Market Returns Overview

Source: Markit, Twenty20 Investments, as of 30 Nov 2016, all returns in GBP.

5. October 2015 16:23
by Irene

September Market Commentary

5. October 2015 16:23 by Irene | 0 Comments

September has been another volatile month for equities and bonds. Just as everybody thought that the Fed was upbeat on the economy, it decided to leave US interest rates unchanged. A hold on rates was more or less priced into the markets, but what spooked investors was Fed Chair Yellen’s speech afterwards, highlighting uncertainty in the markets with particular concern about the growth in China and Emerging Markets. As all the financial press reported, Q3 2015 was the worst for global equities since 2011.

United Kingdom

The FTSE 100 index fell 2.9% for the month of September, and is down 6% for Q3 2015. Funding issues at Glencore did not help, with the stock down nearly 30% in September alone and about two-thirds wiped off its value in Q3, but there were somewhat weaker numbers coming from the UK with the Markit Services and Manufacturing PMI numbers and the ZEW Economic Sentiment Index all declining over the last three months. Both PMI numbers are still above 50, signalling growth, but the trend is slowly reversing.


Macro-economic indicators for Europe have generally been positive, with business and consumer surveys providing reassurance about the euro area’s growth momentum in the face of the slowdown in China. It is notable that European growth is now being driven by an increase in domestic demand and less by net trade. With nine months of consecutive quarters of growth, the relative immunity of the European economy to the Greek crisis and the Chinese slowdown is encouraging. That is, if one does not look at the actual equity markets, with the Euro Stoxx 50 down 5.1% in September, the DAX down 5.8% and the CAC down 4.1%. Indicators for Germany still signal a healthy economy, but may not have priced in the woes of Volkswagen yet. One of the countries that is showing signs of growth again is France, with economic reforms slowly filtering through. The ECB is most likely to continue its QE programme with at least the same speed and most likely also buying asset-backed securities.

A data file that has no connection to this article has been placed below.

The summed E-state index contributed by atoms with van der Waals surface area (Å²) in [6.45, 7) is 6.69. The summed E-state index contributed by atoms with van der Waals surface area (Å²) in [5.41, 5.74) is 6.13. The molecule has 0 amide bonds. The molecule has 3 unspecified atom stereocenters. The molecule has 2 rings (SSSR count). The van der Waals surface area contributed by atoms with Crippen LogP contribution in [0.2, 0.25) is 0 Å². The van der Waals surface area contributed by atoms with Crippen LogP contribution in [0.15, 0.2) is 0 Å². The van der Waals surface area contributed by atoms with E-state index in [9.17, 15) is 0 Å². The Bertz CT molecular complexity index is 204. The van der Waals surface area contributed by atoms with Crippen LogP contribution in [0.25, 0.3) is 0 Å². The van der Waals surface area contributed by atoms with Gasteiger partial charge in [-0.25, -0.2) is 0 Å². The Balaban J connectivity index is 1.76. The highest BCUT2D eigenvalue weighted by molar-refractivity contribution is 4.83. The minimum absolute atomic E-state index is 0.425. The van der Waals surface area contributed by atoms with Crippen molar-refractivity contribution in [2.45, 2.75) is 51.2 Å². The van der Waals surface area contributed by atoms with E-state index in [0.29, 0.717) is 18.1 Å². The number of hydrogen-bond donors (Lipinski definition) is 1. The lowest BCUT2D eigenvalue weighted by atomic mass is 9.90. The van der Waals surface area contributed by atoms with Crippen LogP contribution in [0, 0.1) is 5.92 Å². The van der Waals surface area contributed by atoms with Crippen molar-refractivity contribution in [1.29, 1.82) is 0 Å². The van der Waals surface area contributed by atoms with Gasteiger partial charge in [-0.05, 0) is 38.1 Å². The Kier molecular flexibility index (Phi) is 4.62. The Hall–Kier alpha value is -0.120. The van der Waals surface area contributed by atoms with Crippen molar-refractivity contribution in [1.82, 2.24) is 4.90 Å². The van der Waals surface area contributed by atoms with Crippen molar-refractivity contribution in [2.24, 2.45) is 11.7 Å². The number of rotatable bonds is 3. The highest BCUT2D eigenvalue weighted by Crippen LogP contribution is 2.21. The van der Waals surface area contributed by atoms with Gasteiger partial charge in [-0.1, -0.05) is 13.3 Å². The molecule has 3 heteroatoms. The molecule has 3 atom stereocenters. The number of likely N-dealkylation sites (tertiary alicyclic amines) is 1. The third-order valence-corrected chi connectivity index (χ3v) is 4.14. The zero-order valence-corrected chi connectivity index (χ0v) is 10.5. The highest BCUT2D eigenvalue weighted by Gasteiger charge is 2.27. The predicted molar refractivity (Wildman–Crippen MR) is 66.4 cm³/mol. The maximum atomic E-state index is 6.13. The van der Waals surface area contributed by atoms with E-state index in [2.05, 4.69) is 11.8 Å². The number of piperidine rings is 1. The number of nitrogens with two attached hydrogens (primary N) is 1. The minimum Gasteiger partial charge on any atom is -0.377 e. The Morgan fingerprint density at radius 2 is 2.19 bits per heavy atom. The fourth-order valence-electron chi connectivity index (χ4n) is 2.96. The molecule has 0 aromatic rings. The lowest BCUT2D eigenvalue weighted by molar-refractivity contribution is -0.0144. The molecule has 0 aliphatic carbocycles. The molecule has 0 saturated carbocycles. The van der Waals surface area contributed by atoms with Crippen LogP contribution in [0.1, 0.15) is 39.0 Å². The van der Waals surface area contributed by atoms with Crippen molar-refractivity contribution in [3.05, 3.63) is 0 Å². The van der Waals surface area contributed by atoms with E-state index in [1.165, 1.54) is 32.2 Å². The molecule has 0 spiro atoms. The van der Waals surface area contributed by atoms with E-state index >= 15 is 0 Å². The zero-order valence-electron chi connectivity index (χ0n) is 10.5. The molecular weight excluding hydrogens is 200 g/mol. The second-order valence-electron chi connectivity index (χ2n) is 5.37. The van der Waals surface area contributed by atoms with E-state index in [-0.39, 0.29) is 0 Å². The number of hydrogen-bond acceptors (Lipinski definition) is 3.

United States

September started with good news for the US economy as figures for July confirmed that the trade deficit was the lowest for five months. As the month progressed and volatility increased in the markets, the likelihood of a rate increase seemed to diminish once and for all. News on the jobs front was somewhat muted with the US economy adding less jobs in August than expected. With the end of month data showing that more than half of all asset classes ended September in the red, Yellen’s dovish comments on the US economy and its dependency on Chinese volatility and falling commodity prices seemed to have influenced the serious wobble seen in the markets.

Emerging Markets